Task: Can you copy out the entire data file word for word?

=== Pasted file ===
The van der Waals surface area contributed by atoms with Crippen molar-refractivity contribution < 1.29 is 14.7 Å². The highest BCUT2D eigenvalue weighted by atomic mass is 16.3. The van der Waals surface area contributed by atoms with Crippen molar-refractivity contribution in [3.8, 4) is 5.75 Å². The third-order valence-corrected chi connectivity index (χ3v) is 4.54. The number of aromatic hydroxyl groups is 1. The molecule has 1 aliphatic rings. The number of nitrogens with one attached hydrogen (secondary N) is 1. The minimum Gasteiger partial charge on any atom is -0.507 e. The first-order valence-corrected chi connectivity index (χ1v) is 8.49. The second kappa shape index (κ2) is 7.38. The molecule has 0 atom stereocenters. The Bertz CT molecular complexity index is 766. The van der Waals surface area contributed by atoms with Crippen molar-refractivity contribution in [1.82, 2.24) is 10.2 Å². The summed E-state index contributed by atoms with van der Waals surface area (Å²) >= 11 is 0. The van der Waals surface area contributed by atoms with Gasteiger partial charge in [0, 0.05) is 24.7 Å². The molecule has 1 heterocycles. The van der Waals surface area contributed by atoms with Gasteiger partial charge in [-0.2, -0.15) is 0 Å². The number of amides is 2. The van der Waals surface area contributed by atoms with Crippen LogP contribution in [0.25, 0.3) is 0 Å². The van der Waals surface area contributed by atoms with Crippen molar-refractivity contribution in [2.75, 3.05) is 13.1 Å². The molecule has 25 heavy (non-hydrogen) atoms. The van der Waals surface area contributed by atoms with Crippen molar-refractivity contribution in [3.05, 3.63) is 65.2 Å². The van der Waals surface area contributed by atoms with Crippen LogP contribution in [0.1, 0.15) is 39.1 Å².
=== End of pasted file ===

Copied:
The van der Waals surface area contributed by atoms with Crippen molar-refractivity contribution < 1.29 is 14.7 Å². The highest BCUT2D eigenvalue weighted by atomic mass is 16.3. The van der Waals surface area contributed by atoms with Crippen molar-refractivity contribution in [3.8, 4) is 5.75 Å². The third-order valence-corrected chi connectivity index (χ3v) is 4.54. The number of aromatic hydroxyl groups is 1. The molecule has 1 aliphatic rings. The number of nitrogens with one attached hydrogen (secondary N) is 1. The minimum Gasteiger partial charge on any atom is -0.507 e. The first-order valence-corrected chi connectivity index (χ1v) is 8.49. The second kappa shape index (κ2) is 7.38. The molecule has 0 atom stereocenters. The Bertz CT molecular complexity index is 766. The van der Waals surface area contributed by atoms with Crippen molar-refractivity contribution in [1.82, 2.24) is 10.2 Å². The summed E-state index contributed by atoms with van der Waals surface area (Å²) >= 11 is 0. The van der Waals surface area contributed by atoms with Gasteiger partial charge in [0, 0.05) is 24.7 Å². The molecule has 1 heterocycles. The van der Waals surface area contributed by atoms with Gasteiger partial charge in [-0.2, -0.15) is 0 Å². The number of amides is 2. The van der Waals surface area contributed by atoms with Crippen LogP contribution in [0.25, 0.3) is 0 Å². The van der Waals surface area contributed by atoms with Crippen molar-refractivity contribution in [2.75, 3.05) is 13.1 Å². The molecule has 25 heavy (non-hydrogen) atoms. The van der Waals surface area contributed by atoms with Crippen molar-refractivity contribution in [3.05, 3.63) is 65.2 Å². The van der Waals surface area contributed by atoms with Crippen LogP contribution in [0.1, 0.15) is 39.1 Å².